Why Java Layout Managers are not a Strategy Pattern (any more...)
Post date: Oct 6, 2013 4:19:50 PM
Apparently I'm all bloggy today. Fits and spurts, I suppose.
One thing I see occasionally is that Java's AWT/Swing Layout Manager system is an example of the Strategy design pattern. The more I learn about layout managers (and Strategy), the less I agree.
First off, a review of Strategy. The relevant highlights are:
- Strategy makes a family of algorithms interchangeable.
- Strategy de-couples the Client (user) of an algorithm from the specific implementation of that algorithm.
To me (and I'll welcome someone pointing out where I get this wrong), the heart of the Strategy pattern is the ability to swap-out one implementation for another -- and have the user (client) of the Strategy be none the wiser.
Now, on to layout managers. In Java, there are two interfaces, LayoutManager and its extended interface LayoutManager2, that specify how layout managers should behave. Looking at the methods required by LayoutManager only, I'm actually comfortable calling it Strategy. So any class that implements only LayoutManager (but not LayoutManager2) should be interchangeable with any other that does the same...which basically leaves FlowLayout and GridLayout. It's important to recognize that both of these layout managers are agnostic of the Components being added to them; as a component is added, the layout manager finds a place for it.
LayoutManager2 breaks this component-agnostic system by incorporating the idea of constraints. Its addLayoutComponent() method allows implementing classes to associate a constraints object with a specific component in the GUI. An example is a constraint that says to put a JButton in the NORTH position of a BorderLayout -- the layout manager can't meaningfully position the JButton without this extra object that effectively couples the JButton (part of the layout manager's client, probably a JPanel or similar container) to the client.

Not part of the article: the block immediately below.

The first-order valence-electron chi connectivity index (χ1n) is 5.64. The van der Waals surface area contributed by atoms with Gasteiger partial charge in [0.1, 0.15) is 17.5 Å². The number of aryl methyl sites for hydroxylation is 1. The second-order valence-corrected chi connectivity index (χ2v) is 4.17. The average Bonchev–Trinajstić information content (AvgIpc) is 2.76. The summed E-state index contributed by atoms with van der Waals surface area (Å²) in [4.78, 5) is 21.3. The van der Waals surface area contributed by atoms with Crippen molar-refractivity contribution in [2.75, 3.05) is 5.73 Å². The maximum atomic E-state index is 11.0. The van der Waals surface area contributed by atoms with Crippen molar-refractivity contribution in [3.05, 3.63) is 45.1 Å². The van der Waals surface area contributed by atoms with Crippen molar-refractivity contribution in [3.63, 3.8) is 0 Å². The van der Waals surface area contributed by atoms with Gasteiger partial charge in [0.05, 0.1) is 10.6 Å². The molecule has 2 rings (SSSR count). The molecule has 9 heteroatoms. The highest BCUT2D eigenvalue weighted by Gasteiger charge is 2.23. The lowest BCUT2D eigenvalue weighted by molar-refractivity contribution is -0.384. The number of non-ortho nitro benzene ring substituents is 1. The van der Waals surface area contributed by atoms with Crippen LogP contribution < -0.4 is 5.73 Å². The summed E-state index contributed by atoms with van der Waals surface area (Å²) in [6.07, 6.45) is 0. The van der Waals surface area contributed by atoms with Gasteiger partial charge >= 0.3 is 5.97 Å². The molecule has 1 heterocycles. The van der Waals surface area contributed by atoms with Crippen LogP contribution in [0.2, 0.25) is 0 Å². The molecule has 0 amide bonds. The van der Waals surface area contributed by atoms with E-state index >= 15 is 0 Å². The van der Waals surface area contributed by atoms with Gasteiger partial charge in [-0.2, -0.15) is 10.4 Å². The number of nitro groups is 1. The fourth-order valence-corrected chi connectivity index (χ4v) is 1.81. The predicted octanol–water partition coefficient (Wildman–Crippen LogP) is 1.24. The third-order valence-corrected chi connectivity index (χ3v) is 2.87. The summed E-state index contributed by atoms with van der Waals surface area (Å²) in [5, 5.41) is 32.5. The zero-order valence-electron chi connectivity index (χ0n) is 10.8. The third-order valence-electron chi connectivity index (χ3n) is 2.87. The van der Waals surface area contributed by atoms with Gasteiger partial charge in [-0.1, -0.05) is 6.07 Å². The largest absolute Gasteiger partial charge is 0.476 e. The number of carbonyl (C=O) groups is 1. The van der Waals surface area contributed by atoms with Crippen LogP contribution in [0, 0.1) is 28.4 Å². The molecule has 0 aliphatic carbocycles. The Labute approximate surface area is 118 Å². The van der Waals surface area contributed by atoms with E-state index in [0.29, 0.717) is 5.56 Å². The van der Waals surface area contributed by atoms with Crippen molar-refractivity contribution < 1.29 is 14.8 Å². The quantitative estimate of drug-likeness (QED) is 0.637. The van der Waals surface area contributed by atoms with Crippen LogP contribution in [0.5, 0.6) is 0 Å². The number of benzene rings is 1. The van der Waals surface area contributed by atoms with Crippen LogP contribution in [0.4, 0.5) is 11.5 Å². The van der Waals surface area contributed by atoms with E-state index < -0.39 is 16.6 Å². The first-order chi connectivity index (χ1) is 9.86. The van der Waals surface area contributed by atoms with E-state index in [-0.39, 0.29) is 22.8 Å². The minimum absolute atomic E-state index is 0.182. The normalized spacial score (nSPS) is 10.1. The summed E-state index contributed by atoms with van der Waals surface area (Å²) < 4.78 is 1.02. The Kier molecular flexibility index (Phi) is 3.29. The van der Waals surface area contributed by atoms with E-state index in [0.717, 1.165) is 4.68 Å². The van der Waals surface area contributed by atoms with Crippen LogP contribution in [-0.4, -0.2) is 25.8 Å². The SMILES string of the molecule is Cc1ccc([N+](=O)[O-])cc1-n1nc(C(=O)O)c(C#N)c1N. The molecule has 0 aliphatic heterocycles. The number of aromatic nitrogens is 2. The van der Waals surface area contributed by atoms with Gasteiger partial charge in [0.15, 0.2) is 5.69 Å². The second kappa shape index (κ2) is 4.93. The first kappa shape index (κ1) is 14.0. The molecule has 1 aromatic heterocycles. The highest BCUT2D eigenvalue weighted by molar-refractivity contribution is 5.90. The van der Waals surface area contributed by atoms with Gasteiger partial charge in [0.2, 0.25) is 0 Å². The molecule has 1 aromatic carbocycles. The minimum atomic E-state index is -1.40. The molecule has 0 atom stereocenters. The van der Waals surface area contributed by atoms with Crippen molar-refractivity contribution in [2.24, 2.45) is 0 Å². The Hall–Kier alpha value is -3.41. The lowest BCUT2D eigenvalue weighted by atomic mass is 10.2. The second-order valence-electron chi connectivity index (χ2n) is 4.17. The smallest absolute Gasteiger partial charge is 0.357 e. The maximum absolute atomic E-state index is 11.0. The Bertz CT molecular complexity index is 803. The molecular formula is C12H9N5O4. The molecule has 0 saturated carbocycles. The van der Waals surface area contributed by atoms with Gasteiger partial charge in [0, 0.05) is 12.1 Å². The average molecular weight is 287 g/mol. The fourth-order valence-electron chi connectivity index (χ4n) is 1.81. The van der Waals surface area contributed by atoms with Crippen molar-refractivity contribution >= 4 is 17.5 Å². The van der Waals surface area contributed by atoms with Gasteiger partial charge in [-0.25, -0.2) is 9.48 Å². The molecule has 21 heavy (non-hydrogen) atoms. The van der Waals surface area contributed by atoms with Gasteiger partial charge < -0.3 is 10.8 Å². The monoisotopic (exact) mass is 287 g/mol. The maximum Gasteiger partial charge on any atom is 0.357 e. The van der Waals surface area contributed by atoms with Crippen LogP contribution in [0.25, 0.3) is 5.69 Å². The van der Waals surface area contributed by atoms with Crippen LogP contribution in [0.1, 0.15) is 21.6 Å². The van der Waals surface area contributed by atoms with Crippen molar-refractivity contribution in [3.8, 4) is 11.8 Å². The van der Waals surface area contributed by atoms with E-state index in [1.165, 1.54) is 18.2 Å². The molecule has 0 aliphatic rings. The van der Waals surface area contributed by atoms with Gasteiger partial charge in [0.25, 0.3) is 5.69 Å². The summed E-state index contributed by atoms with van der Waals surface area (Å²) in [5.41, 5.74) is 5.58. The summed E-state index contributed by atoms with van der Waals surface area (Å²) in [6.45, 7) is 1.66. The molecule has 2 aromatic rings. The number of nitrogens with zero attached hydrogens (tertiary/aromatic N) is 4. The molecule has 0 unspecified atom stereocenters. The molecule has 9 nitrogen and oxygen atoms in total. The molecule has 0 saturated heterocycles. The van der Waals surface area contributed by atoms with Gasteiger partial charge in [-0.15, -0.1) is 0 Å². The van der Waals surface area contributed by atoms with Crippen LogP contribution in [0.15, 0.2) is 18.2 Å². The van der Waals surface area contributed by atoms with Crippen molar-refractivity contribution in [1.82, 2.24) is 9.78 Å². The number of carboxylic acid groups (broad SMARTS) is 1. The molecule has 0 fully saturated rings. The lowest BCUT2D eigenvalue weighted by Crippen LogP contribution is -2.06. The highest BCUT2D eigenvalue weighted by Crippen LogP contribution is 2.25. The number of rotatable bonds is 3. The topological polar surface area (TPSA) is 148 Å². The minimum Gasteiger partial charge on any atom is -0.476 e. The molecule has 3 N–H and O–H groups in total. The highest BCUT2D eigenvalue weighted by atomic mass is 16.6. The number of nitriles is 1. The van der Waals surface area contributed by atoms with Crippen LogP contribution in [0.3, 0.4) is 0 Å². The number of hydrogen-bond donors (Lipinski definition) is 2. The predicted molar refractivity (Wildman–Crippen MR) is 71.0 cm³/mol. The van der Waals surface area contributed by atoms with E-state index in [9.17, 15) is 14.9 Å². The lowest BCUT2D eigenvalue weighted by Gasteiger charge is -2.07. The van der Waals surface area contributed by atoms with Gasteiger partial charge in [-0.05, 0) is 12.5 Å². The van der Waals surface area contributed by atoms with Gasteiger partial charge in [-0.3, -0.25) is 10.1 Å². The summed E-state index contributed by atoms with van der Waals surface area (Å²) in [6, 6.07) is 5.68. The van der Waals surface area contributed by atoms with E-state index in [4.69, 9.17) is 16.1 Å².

As a more visceral example, create a JFrame with a bunch of buttons and labels and such and set its layout manager to FlowLayout. Then try to set it to BorderLayout or GridBagLayout. It might technically work, in a trivial sense, but you're missing out on the power of those layout managers if you don't go further and add in constraints. This violates what I see as the heart of Strategy -- that implementations of the algorithm be interchangeable.
All that said, this is not a critique of layout managers. Layout managers like GridBagLayout and SpringLayout are powerful and useful. I just don't think they can be called a Strategy pattern. My suspicion is that the original idea behind layout managers was that they were intended as a Strategy, but that the hard realities of GUI layout (especially with Java's can't-win goal of platform-independent GUIs) meant the API designers had to break it later on down the line.